Aside from that little bit of busy-ness as the year winds down, Christmas is rather low key here. All the stores and all the people go through the formalities of decorating things and giving presents, but underneath it all, the 25th is still a working day for most people.
And, horror of all horrors, they don't do Boxing Day Sales! Oh noes.......
But that's ok, I have some time off so I'll be off to some short day trips around Tokyo to sights I've yet to see. So until then, please have a very Merry Christmas and a joyous New Year.
And remember................ don't do anything I wouldn't do =-P........

Monday, 17 December 2007

Your Japanese word of the week is...

"senbontsuki". "Tsuki" you might recognize from the post before, meaning punch. "Sen" means a thousand and "bon" is a counter attachment to large numbers, amongst other things. So it works out to be "1000 punches". And a work out it is.......

That's what happened yesterday at Shiramizu's year end training session. It took place in a big community centre gym in the neighbouring Satte city. There were actually two sessions though, the first one in the morning for younger kids (ie- 7 and under) and one in the afternoon for anyone older. The younger kids weren't subjected to 1000 punches but they did do 120 squats haha....... And I got to dress up as Santa to hand out treats!!! Below is me (I'm a karate Santa; note the black belt haha) handing treats out to the kids from my............ box........ oh well heh....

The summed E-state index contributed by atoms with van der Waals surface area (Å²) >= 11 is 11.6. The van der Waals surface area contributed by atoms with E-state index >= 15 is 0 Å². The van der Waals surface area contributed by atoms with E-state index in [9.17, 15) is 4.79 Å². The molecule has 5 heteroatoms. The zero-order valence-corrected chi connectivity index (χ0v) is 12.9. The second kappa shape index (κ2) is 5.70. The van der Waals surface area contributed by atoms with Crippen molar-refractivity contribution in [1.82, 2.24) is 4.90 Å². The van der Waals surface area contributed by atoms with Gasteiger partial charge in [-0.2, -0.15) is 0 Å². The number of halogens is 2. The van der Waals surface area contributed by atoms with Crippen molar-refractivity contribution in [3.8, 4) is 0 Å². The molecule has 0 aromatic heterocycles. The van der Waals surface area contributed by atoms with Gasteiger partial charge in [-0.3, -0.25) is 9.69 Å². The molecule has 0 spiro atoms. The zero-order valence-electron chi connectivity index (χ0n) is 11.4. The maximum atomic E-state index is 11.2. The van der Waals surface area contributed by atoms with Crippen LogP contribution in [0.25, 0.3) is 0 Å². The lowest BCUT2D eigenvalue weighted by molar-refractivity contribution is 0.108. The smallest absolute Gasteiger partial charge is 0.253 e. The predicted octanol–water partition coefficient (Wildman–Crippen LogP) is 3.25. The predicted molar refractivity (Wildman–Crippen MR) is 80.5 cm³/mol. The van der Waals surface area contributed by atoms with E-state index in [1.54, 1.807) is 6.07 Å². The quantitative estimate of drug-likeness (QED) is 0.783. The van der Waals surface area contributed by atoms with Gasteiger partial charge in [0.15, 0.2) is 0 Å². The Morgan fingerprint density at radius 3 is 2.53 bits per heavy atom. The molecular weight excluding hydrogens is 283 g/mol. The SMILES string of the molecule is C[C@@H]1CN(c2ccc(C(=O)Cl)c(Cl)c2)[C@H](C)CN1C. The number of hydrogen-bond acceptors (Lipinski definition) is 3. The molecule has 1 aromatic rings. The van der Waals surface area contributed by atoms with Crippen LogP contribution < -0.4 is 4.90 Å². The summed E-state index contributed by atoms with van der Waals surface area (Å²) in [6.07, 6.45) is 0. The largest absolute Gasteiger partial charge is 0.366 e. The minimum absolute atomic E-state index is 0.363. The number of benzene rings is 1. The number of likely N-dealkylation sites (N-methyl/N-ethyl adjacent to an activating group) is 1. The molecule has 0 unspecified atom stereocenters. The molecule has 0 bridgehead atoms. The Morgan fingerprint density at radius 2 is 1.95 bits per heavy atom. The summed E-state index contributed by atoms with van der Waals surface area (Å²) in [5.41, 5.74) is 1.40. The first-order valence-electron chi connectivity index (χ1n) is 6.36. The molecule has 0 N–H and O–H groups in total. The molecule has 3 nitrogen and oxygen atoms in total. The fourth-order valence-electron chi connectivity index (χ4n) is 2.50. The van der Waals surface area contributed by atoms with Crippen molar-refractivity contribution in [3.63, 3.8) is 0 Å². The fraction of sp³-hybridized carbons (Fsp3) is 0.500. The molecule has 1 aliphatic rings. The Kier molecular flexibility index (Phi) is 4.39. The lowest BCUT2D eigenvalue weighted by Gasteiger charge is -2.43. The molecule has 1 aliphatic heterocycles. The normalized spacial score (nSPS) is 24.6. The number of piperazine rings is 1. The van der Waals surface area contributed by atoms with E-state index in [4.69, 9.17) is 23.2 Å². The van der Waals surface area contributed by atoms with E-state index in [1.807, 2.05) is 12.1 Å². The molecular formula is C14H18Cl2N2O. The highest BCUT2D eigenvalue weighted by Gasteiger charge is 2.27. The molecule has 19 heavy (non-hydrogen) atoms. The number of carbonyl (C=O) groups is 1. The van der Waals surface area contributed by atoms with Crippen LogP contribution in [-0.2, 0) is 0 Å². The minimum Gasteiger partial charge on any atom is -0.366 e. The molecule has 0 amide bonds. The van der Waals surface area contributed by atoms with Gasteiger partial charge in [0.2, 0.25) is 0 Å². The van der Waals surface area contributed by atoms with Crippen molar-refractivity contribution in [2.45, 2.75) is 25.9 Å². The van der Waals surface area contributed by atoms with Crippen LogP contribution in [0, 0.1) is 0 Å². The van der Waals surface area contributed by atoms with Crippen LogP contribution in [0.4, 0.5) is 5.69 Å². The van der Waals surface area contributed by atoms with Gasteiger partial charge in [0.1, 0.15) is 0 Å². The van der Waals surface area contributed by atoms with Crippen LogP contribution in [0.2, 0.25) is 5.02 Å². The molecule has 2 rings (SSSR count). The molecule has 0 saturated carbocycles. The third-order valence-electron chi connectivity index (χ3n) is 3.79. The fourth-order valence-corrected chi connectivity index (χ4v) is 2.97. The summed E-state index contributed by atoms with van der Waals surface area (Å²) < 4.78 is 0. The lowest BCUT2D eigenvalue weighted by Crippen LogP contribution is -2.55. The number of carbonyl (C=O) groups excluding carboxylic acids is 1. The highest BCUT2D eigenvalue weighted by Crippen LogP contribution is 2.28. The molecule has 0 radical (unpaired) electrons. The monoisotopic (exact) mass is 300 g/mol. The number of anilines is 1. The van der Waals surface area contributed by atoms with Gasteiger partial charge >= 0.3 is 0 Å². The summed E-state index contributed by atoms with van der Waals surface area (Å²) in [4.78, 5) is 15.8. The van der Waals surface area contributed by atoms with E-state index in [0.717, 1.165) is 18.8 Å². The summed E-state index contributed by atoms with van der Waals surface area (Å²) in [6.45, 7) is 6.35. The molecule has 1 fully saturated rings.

The 1000 punches, though, was rewardingly interesting. Obviously it starts off as a daunting task, especially since they're done in counts of 10, with one person doing one 10 count each. With 15 in a row, it's freaky to realise you STILL have to go through half the rows available to get to 900. From 900 onward, the row in the back (for adults and regular high school students), do the last 100. And you kiai on every single punch........ and it's in naihanchi stance which is like straddling an exercise ball with your feet pointed slightly inwards.

The first, like, 300 aren't too bad. You just go at it through sheer determination and try not to focus on the fact that you're barely 1/3 of the way through. From 300 to 500, the autopilot kicks in, it starts to become physically straining work, and my legs started to hurt.

But from 500 onward, something amazing happened- my punches actually become faster! With your muscles fatigued, there's no longer any tension to slow your arm down and since all power is generated from your body/hips and not your arm, it absolutely flies. It's a really weird sensation when you're not trying any harder yet your arm is moving faster and faster. It's also one of those things that is always being taught (speed through relaxation, power through speed) but one can never do until they stumble upon the "feeling" of having done it right.